Share This Post

Personal

Finding Gratitude Between Privilege and Poverty

Finding Gratitude Between Privilege and Poverty

A few months ago I took a weekend trip to Mexico, on the Yucatan peninsula. As I drove down the highway from the airport to my hotel, I listened closely to the radio and translated as much in my head as I could. Something about “Saturday at 7,” and “huge sale on cars, call this number!” I did my best.

At some point on my drive I realized that the hotel was a straight shot from where I was, so all I had to do was look for it on the right side. Of course I missed it anyway, so I took a right turn shortly beyond the main strip— at sunset, which I was grateful to witness—and then another right down a side street to double back.

Just by detouring one block, I wound up on unpaved back alleys, passing children on bicycles and men on foot. There were corner stores with bars on the windows, small colorful homes in need of repair, then: a shanty village.

Several blocks’ worth of homes were made of sticks, plywood, and mud. Each tiny home couldn’t have been bigger than an American walk-in tool shed. The borders of the village were lined with trash, fires were burning, spare tires were strewn along the walkways, and then another right turn and I was suddenly at my hotel…

My gorgeous hotel with the restaurant serving fresh fish and designer cocktails, the lit-up pool in the middle of the lobby with the open ceiling design, the rooftop hot tubs and air-conditioned rooms. All this for us foreigners a block away from abject poverty.

While it might be a cliché to say “Thank you, God, for the roof over my head…” practically speaking, any of us could be one of those people, around the corner from luxury, with no roof or a roof made of a single board.

I always have had a roof over my head, but most of my life I took it for granted.

Growing up in Richmond, CA was hard, but not that hard. I was lucky enough to have a mom who placed me in private schools in a nice area. Being that we were on lots of financial aid, most of my friends were much wealthier than I was. This never caused problems between us, and we didn’t judge one another.

Eventually I became more aware of my immediate surroundings. Richmond was one of the most violent cities in California at the time, and anything beyond my block was off limits for me, until I was in high school and had more freedom to explore. Once I did, I realized that most people didn’t live the way my school friends did. Most people who lived around me were struggling to get by.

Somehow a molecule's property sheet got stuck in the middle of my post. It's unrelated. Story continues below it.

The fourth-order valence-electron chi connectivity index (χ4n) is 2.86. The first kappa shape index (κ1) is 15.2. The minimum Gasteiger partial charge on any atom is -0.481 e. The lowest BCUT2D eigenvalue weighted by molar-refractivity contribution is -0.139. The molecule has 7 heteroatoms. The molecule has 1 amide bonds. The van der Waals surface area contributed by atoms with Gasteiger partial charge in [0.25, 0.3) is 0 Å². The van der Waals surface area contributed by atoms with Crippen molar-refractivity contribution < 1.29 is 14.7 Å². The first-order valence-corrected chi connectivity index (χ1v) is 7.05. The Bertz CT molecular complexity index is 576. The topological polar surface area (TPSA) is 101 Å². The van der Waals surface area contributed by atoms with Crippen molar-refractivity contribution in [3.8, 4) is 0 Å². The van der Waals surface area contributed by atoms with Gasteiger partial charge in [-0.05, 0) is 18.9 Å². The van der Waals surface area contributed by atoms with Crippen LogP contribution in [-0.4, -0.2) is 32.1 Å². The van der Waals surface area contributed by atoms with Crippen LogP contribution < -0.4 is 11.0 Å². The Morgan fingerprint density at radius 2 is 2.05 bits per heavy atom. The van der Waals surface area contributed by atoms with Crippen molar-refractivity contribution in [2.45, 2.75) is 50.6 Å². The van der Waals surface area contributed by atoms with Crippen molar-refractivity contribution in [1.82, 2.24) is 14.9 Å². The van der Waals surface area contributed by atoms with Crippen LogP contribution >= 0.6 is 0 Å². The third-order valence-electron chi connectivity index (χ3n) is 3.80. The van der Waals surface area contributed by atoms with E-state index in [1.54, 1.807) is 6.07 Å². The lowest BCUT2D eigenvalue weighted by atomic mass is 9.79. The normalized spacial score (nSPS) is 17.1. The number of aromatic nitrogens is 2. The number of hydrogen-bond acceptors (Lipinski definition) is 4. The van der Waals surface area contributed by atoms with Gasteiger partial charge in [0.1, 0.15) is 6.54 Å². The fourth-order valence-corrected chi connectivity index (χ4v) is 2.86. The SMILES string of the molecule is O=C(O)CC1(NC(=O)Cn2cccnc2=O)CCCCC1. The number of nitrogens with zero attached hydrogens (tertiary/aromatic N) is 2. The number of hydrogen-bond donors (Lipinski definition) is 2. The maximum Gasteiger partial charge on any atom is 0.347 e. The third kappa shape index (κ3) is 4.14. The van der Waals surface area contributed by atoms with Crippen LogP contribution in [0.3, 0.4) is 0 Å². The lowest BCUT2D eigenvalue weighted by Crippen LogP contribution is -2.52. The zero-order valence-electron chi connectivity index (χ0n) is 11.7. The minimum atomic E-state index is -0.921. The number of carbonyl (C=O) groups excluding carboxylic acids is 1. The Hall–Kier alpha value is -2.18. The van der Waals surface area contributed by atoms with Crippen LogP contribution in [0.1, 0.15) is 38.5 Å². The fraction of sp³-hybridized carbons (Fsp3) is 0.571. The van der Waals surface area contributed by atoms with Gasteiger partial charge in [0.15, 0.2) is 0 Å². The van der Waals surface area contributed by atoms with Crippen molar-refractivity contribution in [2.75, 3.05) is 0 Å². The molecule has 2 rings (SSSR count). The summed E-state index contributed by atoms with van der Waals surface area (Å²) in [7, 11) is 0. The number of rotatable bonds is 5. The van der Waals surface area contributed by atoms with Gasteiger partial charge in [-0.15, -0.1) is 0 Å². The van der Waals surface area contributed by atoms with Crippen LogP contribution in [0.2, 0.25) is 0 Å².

I started to internalize this mentality and recognize my own family’s struggle, though they’d tried hard to hide it from me for so long. I became less grateful for what I had, and more envious of what my wealthy friends had. I resented them for their privilege. As I did, I forgot that I too was participating in all the same events, teams, and clubs they were. I forgot my own privilege.

Looking back on all that now, it’s been my experience that when I don’t appreciate blessings, I lose them. My lack of gratitude caused me to lose so many things that I should have appreciated at the time. And getting those things back is so much harder.

Furthermore, when you stop being grateful for what you have, you lose your ability to be a blessing to others in need. This is the most tragic loss of all.

As I’ve grown and built my own life, it became more apparent how blessed and lucky I was, how good I really had it. Gratitude has become a regular practice for myself and everyone in my home, because I’m more aware of the good things I don’t want to lose.

This year, at the Thanksgiving table, while I’m stuffing myself with all kinds of delicious food cooked by my family, under a secure roof in a beautiful home, I’m going to be planning ways to bring security and peace to others. I’m thankful, most of all, for the ability to be a blessing to other people. It’s not a quality I take for granted.

Take this holiday as a reminder of your ability to bless others, to serve others, and to make people smile. They might need it more than you do.

This post reflects the views of the author, and is intended to start a conversation. Please share your thoughts in the comments below!

Or, if you’d like to hear some overall thoughts on being humble from Christians at THRED, you can find those over here.

Share This Post

Mika Cohen is a world traveler based in St. Louis, MO. Her passions for coffee and culture allow her to connect people across the globe. Originally from the San Francisco Bay Area, she looks for any excuse to find adventure – and write about it. Share a virtual cuppa Joe via Instagram @thegoodgrind.

Leave a Reply